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J Dermatol. 2013 Jan;40(1):27-33. doi: 10.1111/j.1346-8138.2012.01634.x. Epub 2012 Oct 22.

Hydrolytic enzymes of the interfollicular epidermis differ in expression and correlate with the phenotypic difference observed between light and dark skin.

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  • 1College of Pharmacy, University of Cincinnati, Cincinnati, Ohio, USA.

Abstract

Degradation of melanosomes in light skin (LS, i.e. phototype I/II) appears to occur more rapidly than dark skin (DS, i.e. phototype IV/V). Hydrolytic enzymes known to reside and be expressed in a differential pattern within the interfollicular epidermis are implicated in playing a role in epidermal differentiation and potentially melanosome degradation. The aim of this present study was to evaluate the differential expression of hydrolytic enzymes that may correlate with physiological and phenotypic differences seen between DS and LS. Expression of six hydrolytic enzymes was confirmed by microarray analysis of the suprabasal epidermis from LS and DS. Specific lysosomal hydrolases identified by microarray analysis were analyzed by indirect immunofluorescence (IIF) and immunoblot analysis. Immunogold electron microscopy (IEM) was completed to visualize cellular expression of the hydrolytic enzyme cathepsin L2 (Cath L2) and biochemical assay was performed to ascertain Cath L2 activity. Immunoblotting of light and dark epidermal lysates demonstrated that of the six enzymes initially analyzed, both prostatic acid phosphatase (ACPP) and Cath L2 were reproducibly upregulated in DS and LS, respectively. IIF and IEM analyses of Cath L2 in tissue confirmed this differential expression. Biochemical analysis of Cath L2 in light and dark epidermal lysates displays increased activity of Cath L2 in LS. The results of this study confirm differential expression of ACPP and Cath L2 in DS and LS at gene and protein level. Additionally, Cath L2 displays increased activity in LS-derived epidermal lysates. This study indentified two acid hydrolases that may play a role in melanosome degradation and pigment processing.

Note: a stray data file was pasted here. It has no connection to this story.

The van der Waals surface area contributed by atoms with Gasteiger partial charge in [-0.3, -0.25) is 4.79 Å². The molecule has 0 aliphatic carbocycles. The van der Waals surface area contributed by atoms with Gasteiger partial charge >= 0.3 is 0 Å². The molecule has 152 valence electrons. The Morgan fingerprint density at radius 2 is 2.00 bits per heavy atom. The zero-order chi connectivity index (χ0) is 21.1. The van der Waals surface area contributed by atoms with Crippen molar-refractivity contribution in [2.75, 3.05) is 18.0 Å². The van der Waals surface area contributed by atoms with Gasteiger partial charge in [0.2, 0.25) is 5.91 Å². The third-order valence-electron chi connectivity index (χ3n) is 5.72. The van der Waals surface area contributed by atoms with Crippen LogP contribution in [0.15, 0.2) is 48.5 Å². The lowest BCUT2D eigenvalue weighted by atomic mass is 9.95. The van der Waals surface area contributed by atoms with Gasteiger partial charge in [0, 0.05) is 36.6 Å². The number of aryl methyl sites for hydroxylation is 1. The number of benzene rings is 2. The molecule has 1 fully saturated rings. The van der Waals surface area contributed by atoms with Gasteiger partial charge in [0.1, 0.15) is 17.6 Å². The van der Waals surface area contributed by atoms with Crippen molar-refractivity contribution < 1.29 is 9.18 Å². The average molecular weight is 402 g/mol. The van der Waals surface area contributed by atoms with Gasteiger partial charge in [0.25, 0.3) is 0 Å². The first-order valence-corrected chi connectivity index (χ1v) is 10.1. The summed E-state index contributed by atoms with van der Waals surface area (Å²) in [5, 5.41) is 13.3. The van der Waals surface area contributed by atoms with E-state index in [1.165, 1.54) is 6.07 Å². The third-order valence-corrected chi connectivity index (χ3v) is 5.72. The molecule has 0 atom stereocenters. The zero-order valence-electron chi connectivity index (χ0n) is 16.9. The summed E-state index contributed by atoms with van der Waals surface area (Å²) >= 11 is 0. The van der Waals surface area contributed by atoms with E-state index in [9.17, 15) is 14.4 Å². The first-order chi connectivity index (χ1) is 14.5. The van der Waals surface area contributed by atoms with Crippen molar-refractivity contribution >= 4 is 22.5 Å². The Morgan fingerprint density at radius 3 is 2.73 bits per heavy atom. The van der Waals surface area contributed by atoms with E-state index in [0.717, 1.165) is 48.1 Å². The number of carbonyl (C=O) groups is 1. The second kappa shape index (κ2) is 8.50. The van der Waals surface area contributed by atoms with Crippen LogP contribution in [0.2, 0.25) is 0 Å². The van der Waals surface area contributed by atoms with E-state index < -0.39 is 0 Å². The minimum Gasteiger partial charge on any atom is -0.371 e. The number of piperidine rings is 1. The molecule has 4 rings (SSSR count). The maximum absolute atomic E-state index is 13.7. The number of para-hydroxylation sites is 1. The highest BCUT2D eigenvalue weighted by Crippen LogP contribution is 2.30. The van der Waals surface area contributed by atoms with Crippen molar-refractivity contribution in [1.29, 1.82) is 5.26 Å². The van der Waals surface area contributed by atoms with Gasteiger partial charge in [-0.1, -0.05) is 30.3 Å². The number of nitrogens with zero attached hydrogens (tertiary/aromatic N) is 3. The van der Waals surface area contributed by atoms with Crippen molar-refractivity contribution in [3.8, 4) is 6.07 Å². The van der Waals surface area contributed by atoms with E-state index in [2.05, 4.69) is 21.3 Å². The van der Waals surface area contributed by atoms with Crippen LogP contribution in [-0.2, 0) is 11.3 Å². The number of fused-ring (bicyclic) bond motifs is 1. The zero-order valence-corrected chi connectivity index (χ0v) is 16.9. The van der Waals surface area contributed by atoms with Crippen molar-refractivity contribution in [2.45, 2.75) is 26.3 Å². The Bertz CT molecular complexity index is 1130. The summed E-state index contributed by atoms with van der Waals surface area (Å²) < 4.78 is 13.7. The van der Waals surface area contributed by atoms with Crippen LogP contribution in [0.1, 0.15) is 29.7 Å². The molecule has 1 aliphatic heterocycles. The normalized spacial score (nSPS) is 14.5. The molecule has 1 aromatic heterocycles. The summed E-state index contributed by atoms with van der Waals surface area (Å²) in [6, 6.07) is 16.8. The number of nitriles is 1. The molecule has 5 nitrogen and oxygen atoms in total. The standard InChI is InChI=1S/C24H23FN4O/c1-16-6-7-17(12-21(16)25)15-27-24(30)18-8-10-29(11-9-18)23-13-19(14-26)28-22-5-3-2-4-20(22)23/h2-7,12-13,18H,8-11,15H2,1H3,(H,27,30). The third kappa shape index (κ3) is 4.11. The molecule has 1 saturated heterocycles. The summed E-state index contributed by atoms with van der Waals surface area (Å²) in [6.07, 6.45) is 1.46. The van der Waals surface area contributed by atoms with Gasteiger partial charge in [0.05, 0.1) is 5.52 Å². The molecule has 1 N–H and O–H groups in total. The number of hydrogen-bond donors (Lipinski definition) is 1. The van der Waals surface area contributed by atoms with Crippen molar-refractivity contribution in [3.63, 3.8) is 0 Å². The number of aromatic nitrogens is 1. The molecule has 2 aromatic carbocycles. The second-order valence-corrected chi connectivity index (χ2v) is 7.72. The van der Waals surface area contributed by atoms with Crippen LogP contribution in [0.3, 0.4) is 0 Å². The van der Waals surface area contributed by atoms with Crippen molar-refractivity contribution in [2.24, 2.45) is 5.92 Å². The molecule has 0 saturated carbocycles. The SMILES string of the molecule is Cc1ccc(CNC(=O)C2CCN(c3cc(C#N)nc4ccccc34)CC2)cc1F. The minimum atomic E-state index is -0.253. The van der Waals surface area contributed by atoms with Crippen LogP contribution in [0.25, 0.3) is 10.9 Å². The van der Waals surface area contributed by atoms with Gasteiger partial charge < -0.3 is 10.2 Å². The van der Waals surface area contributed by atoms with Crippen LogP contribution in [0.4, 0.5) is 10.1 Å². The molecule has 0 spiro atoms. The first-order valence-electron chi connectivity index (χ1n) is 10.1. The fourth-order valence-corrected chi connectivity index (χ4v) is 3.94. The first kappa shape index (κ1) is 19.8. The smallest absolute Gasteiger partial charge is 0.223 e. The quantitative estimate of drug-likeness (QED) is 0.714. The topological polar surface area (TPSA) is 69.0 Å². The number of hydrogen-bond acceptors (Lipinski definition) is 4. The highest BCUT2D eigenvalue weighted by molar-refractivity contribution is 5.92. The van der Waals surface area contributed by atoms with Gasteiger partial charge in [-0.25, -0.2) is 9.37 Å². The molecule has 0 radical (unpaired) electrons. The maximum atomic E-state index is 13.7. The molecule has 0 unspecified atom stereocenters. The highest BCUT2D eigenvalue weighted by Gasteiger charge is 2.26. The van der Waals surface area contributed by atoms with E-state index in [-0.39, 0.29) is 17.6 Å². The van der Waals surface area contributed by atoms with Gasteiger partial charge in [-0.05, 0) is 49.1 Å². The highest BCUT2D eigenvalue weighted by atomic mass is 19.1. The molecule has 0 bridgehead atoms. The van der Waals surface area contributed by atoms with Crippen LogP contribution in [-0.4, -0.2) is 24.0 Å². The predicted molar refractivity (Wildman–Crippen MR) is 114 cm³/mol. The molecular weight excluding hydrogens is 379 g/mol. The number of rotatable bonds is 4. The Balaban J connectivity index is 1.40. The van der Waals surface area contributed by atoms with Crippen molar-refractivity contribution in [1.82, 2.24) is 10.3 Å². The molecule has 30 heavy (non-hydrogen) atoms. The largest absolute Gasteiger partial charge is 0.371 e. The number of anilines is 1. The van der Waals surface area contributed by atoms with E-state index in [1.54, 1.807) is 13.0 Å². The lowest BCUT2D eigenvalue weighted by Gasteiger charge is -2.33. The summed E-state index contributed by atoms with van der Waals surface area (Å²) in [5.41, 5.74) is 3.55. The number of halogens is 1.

© 2012 Japanese Dermatological Association.

PMID:
23088390
[PubMed - indexed for MEDLINE]
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